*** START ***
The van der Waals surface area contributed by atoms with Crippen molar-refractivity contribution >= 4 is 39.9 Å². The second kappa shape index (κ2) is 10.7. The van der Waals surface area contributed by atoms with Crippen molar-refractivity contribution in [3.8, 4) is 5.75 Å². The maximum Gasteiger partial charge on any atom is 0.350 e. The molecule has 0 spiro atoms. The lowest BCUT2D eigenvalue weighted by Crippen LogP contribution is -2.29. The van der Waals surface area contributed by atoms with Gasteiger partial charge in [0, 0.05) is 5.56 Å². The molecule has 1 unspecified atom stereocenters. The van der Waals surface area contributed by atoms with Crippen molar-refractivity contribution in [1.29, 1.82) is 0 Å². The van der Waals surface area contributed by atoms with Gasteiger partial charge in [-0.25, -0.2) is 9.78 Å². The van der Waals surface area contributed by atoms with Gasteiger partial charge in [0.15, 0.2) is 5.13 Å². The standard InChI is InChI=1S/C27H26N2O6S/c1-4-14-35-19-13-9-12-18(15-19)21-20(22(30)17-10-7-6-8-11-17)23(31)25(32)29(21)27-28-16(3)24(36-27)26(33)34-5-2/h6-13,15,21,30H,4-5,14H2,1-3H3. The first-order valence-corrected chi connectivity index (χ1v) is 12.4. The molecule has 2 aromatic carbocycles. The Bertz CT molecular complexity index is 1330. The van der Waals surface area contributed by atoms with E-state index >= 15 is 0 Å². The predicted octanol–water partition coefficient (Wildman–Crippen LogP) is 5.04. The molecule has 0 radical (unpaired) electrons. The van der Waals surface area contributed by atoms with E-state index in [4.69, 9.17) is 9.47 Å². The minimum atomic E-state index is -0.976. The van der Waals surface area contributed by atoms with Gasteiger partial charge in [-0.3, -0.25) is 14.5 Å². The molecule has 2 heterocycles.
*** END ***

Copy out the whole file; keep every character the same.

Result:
The van der Waals surface area contributed by atoms with Crippen molar-refractivity contribution >= 4 is 39.9 Å². The second kappa shape index (κ2) is 10.7. The van der Waals surface area contributed by atoms with Crippen molar-refractivity contribution in [3.8, 4) is 5.75 Å². The maximum Gasteiger partial charge on any atom is 0.350 e. The molecule has 0 spiro atoms. The lowest BCUT2D eigenvalue weighted by Crippen LogP contribution is -2.29. The van der Waals surface area contributed by atoms with Gasteiger partial charge in [0, 0.05) is 5.56 Å². The molecule has 1 unspecified atom stereocenters. The van der Waals surface area contributed by atoms with Crippen molar-refractivity contribution in [1.29, 1.82) is 0 Å². The van der Waals surface area contributed by atoms with Gasteiger partial charge in [-0.25, -0.2) is 9.78 Å². The van der Waals surface area contributed by atoms with Gasteiger partial charge in [0.15, 0.2) is 5.13 Å². The standard InChI is InChI=1S/C27H26N2O6S/c1-4-14-35-19-13-9-12-18(15-19)21-20(22(30)17-10-7-6-8-11-17)23(31)25(32)29(21)27-28-16(3)24(36-27)26(33)34-5-2/h6-13,15,21,30H,4-5,14H2,1-3H3. The first-order valence-corrected chi connectivity index (χ1v) is 12.4. The molecule has 2 aromatic carbocycles. The Bertz CT molecular complexity index is 1330. The van der Waals surface area contributed by atoms with E-state index >= 15 is 0 Å². The predicted octanol–water partition coefficient (Wildman–Crippen LogP) is 5.04. The molecule has 0 radical (unpaired) electrons. The van der Waals surface area contributed by atoms with E-state index in [4.69, 9.17) is 9.47 Å². The minimum atomic E-state index is -0.976. The van der Waals surface area contributed by atoms with Gasteiger partial charge in [-0.3, -0.25) is 14.5 Å². The molecule has 2 heterocycles.